Written by  :  Katakis | カタキス (39535)
Written on  :  Nov 18, 2002
Platform  :  DOS
Rating  :  4 Stars4 Stars4 Stars4 Stars4 Stars

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You don't want to know what I'll do if I am nine years old again

The Good

Sierra offshoot Dynamix only produced three adventure games. One of them is The Adventures of Willy Beamish, a story of a nine-year-old boy who dreams of participating in the Nintari championships the same summer. He is trying to stay out of trouble with his parents and the rest of his family. So, the last thing he would want is detention on the last day of school and getting a bad report card.

The game is a point-and-click adventure game which lets you dictate what Willy does and when. Jeff Tunnell, along with artist Sheri Wheeler, worked on some design concepts for months until they came up with the final design for Willy. He wanted the game to be more of an interactive cartoon, rather than a traditional adventure. The making of Willy Beamish was the same as in animated films such as Aladdin and The Lion King.

The game is presented in third-person. I enjoyed seeing Willy walk to the other side of the room, pick up objects, and other stuff. It gives the game more of a Sierra feel to it. The interface looks cool. The icons are quite large so that you are not clicking on the wrong object than what you intended. The VCR menu actually has a series of buttons instead of just text options, and the in-game help looks excellent. The background with all the question marks looks marvelous. I like playing the game using the alternate solutions to some puzzles, and these make the game replayable. One example is at the start of the game, when you are slapped in detention. You can wait until it finishes, or sneak out early using a fake hall pass. You have this thing called the “Trouble Meter” which you only see on the first two days, and you are sent to military school if you let it rise to the top. This gives you a reason to use these alternate solutions. You can choose not to do as you told, as long as the Trouble Meter doesn't go all the way up.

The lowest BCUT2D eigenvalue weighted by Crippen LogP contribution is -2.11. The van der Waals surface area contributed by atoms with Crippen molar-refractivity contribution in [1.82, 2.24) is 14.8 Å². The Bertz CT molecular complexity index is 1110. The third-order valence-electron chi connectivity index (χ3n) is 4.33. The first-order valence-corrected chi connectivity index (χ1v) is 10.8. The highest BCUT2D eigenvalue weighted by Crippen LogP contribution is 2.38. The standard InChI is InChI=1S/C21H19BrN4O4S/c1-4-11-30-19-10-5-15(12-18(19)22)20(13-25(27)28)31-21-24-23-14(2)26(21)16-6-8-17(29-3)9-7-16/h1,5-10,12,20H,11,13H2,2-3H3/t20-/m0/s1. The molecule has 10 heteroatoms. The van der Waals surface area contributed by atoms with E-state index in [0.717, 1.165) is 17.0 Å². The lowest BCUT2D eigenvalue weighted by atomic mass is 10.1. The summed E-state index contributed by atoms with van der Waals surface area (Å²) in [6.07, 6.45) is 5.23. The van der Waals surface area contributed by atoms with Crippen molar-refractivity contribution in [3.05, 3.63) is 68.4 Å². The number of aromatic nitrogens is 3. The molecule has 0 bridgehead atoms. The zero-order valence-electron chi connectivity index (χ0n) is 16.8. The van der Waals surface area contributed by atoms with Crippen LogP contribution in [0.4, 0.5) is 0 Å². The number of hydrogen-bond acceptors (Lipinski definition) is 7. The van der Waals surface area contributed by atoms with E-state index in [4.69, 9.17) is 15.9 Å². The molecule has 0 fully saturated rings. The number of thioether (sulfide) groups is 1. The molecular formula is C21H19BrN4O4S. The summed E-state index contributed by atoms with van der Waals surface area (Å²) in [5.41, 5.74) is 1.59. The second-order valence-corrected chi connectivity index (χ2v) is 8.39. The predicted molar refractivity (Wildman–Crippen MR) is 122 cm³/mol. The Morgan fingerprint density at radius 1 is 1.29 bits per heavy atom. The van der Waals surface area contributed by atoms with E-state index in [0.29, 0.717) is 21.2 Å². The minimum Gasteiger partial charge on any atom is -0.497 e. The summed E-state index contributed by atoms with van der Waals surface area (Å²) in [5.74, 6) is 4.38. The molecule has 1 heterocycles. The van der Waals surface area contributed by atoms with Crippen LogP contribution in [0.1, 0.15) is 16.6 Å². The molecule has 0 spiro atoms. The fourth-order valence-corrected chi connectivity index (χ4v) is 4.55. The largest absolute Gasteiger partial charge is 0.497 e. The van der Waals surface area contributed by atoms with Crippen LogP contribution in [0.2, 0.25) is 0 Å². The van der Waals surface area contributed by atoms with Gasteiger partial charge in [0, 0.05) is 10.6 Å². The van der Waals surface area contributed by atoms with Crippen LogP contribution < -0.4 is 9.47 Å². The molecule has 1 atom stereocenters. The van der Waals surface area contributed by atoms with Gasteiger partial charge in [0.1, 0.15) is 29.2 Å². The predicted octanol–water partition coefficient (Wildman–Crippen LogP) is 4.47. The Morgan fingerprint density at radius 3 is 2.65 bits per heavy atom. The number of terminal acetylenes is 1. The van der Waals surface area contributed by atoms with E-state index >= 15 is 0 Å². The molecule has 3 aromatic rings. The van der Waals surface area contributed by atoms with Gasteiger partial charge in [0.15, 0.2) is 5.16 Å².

Willy has an inventory, just like any adventure game, complete with large icons and two buttons that let you fast-forward time. Time passes even when you are examining objects in the room. The buttons are useful if you have completed the necessary tasks and need a certain event to happen.

The puzzles in this game are not too hard, and they can be completed in a short amount of time – say five minutes. One of the most memorable for me is on day two, when you are dealing with the babysitter from hell. It is interesting to see how Willy is killed if you fail these puzzles.

The music sounds good, especially when using the Roland MT-32 (which makes the sound more kiddy-like). When you are in the Beamish house, having different music on different days is a nice touch. The sound effects are excellent, matching those used in the old cartoon shows. I have played the CD-ROM version, which has the characters voiced by Dynamix staff. My favorite voice belongs to the narrator. If you look at various objects around the room, you will often get a witty response from him.

Highlight: Examining different objects around the Beamish house and noticing the last sentence, usually about Willy screwing with things he wasn't supposed to. It makes me wish that I did those things when I was nine years old. Also, giving me a false impression that I was about to be drowned in the Humpford mansion after saving the frogs.

The Bad

When you hover over the magnifying glass over certain objects in each room to, its inside is solid gray, which means that you can't look at that object. It seems that the developers were too lazy to add a description for it.

The Bottom Line

The Adventures of Willy Beamish tells the story of a nine-year-old student who plans to spend his summer at the Nintari championships. But to do so, he must be a good little boy and stay out of trouble. You control Willy, and there are different decisions that you can make, both good and bad ones. The game is an interactive cartoon, letting you control your character at all times. This is demonstrated by the cute graphics and the voices in the CD-ROM version. Unlike Dynamix's early games, the game uses a 3rd-person perspective which means that you can see Willy walking across the room and picking up objects. The floppy version is easy to find, but it is rare that copies of CD-ROM version are floating around. So if you are looking for the CD version, then good luck.